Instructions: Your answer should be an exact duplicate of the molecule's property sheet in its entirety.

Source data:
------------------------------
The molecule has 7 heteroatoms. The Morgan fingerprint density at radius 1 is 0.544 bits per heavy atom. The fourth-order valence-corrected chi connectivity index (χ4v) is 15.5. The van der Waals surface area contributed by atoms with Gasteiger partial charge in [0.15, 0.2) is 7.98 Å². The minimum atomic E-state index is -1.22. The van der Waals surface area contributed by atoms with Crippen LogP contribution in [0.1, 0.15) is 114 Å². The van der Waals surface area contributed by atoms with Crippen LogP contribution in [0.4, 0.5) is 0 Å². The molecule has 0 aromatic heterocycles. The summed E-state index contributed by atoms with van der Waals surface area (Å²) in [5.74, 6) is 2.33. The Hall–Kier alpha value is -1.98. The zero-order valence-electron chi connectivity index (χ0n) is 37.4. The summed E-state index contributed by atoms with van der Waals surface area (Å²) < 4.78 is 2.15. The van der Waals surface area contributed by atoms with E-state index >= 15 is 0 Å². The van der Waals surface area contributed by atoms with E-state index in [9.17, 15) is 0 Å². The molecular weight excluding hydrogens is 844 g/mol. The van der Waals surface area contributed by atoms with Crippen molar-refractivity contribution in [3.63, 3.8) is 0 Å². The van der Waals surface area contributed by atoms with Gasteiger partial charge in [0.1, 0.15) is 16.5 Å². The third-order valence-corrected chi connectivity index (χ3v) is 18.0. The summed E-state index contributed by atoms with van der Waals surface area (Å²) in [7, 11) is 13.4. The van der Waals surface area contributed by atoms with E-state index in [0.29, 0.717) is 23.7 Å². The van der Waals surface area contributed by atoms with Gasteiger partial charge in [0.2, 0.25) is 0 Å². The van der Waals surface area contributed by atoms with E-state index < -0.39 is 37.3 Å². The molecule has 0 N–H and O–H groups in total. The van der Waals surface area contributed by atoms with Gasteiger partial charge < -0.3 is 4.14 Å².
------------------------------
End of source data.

The molecule has 7 heteroatoms. The Morgan fingerprint density at radius 1 is 0.544 bits per heavy atom. The fourth-order valence-corrected chi connectivity index (χ4v) is 15.5. The van der Waals surface area contributed by atoms with Gasteiger partial charge in [0.15, 0.2) is 7.98 Å². The minimum atomic E-state index is -1.22. The van der Waals surface area contributed by atoms with Crippen LogP contribution in [0.1, 0.15) is 114 Å². The van der Waals surface area contributed by atoms with Crippen LogP contribution in [0.4, 0.5) is 0 Å². The molecule has 0 aromatic heterocycles. The summed E-state index contributed by atoms with van der Waals surface area (Å²) in [5.74, 6) is 2.33. The Hall–Kier alpha value is -1.98. The zero-order valence-electron chi connectivity index (χ0n) is 37.4. The summed E-state index contributed by atoms with van der Waals surface area (Å²) < 4.78 is 2.15. The van der Waals surface area contributed by atoms with E-state index >= 15 is 0 Å². The van der Waals surface area contributed by atoms with E-state index in [9.17, 15) is 0 Å². The molecular weight excluding hydrogens is 844 g/mol. The van der Waals surface area contributed by atoms with Crippen molar-refractivity contribution in [3.63, 3.8) is 0 Å². The van der Waals surface area contributed by atoms with Gasteiger partial charge in [0.1, 0.15) is 16.5 Å². The third-order valence-corrected chi connectivity index (χ3v) is 18.0. The summed E-state index contributed by atoms with van der Waals surface area (Å²) in [7, 11) is 13.4. The van der Waals surface area contributed by atoms with E-state index in [0.29, 0.717) is 23.7 Å². The van der Waals surface area contributed by atoms with Gasteiger partial charge in [0.2, 0.25) is 0 Å². The van der Waals surface area contributed by atoms with E-state index < -0.39 is 37.3 Å². The molecule has 0 N–H and O–H groups in total. The van der Waals surface area contributed by atoms with Gasteiger partial charge < -0.3 is 4.14 Å².